In this article we discussed seven elements of negotiation during international debt recovery which we believe are essential: understanding the circumstances of the international debt,

Setting your goals as to what do you want to achieve with negotiation, being realistic about chances of debt recovery, showing empathy for the debtor, being straight in your communication with creditor, being settlement-minded during negotiations, and closing a clear agreement about the international debt.

If you are interested in learning more about how to negotiate in order to recover an international debt, please connect with Cobroamericas on Linked-In or follow us on Twitter.

To participate in the conversation about debt collection in Latin America please join the Linked-In Group Debt Collection Latin America.

Leverage In International Debt Collection

Leverage can be vital to achieve success in international debt collection. The existence of leverage is often a vital ingredient to negotiate payment or settlement of outstanding debts and mediation in international claims.

Leverage can be defined as “influence or power used to achieve a desired result”. What kind of leverage may a creditor, its legal representatives or a debt collection agency have when collecting an international, commercial debt?

Existence of a commercial relationship

international debt collection leverageIf the international debt is between two businesses, both the creditor and the debtor may have an interest in maintaining the commercial relationship and solve any financial issues between them. This means that the debtor may be willing to pay and the creditor may be in a position to agree to a settlement of the debt, if necessary. We consider the existence of a commercial relationship and the importance of maintaining the commercial relationship as probably the most important leverage the side of the creditor may have during an international debt collection process.

Legal alternatives for payment of international debt

international debt collection legal actionAnother important leverage the creditor may have is the alternative to start legal proceedings against debtor and to legally enforce payment of an outstanding debt. In reality though, often this alternative may be relative as legal alternatives for international debts are either limited, and / or time-consuming, and / or expensive. On the other hand, the fact that legal proceedings are time consuming and expensive also goes for the debtor, and this in itself may be sufficient leverage to push debtor to pay or except settlement.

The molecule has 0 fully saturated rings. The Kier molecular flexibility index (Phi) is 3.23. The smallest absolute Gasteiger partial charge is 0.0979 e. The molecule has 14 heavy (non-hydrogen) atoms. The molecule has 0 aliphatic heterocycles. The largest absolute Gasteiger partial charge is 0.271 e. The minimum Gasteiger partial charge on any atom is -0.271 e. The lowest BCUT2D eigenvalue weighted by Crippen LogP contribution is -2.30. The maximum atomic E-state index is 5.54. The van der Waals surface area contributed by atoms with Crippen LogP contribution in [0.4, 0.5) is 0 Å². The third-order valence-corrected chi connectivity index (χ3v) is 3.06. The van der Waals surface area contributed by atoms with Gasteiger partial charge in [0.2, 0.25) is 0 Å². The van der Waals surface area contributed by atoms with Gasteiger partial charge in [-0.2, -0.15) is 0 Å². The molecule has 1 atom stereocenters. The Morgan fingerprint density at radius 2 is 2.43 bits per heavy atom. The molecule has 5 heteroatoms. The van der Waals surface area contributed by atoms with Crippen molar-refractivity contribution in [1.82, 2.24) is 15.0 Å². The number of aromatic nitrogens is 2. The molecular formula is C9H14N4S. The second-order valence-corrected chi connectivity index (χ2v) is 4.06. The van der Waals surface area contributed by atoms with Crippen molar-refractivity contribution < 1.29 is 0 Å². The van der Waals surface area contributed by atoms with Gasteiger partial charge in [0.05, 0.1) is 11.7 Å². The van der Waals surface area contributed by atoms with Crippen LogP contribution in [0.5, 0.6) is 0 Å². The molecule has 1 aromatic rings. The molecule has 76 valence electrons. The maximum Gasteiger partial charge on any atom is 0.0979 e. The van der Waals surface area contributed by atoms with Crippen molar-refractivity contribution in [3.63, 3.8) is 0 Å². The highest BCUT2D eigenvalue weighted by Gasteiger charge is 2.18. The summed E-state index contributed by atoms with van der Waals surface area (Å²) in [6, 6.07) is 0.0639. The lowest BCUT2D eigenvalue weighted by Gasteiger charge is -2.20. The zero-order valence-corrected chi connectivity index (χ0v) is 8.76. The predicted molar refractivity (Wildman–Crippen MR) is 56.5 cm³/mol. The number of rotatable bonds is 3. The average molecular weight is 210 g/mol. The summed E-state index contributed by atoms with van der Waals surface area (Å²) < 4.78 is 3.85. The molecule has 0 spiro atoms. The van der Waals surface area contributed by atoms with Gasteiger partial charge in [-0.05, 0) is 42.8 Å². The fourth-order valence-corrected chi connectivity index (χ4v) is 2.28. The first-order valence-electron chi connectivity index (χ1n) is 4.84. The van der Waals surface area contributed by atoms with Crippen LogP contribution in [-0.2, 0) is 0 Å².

Personal relationships between creditor and debtor

international debt collection relationshipsNot unusually, creditor and debtor have been in business together a while and personal relationships have been established across departments and management. This may be another type of leverage the creditor may turn on when collecting a debt internationally. Depending on the size of businesses, there may be several people involved in the business relationship between creditor and debtor, and people may feel committed and may be willing to continue their personal relationships and avoid any personal issues as a result of the outstanding international debt. This leverage can also be used when attempting to collect an international debt, by involving in the negotiation people with a personal interest in the business relationship and personal relationships between them.

Importance of the industry reputation of debtor

international debt collection reputationThe importance of debtor’s industry reputation may also mean leverage for the creditor, when collecting an international debt. Debtor may feel that the existence of the international debt, and disruption of the commercial relationship because of the debt, if it becomes known within debtor’s industry, would damage debtor’s reputation. Some industries have warning lists for bad payers. The creditor, its legal representatives or its debt collection agency should definitely use this leverage, if present.

Leverage in international debt collection

In this post we discussed the important of leverage during negotiations over an international debt. We mentioned the following types of leverage: the existence of a commercial relationship, legal alternatives to enforce payment, personal relationships between creditor and debtor, and the importance of the industry reputation of debtor.

If you are interested in learning more on the subject of leverage in international debt collection, please connect with Cobroamericas on Linked-In or follow us on Twitter.

To participate in the conversation about debt collection in Latin America please join the Linked-In Group Debt Collection Latin America.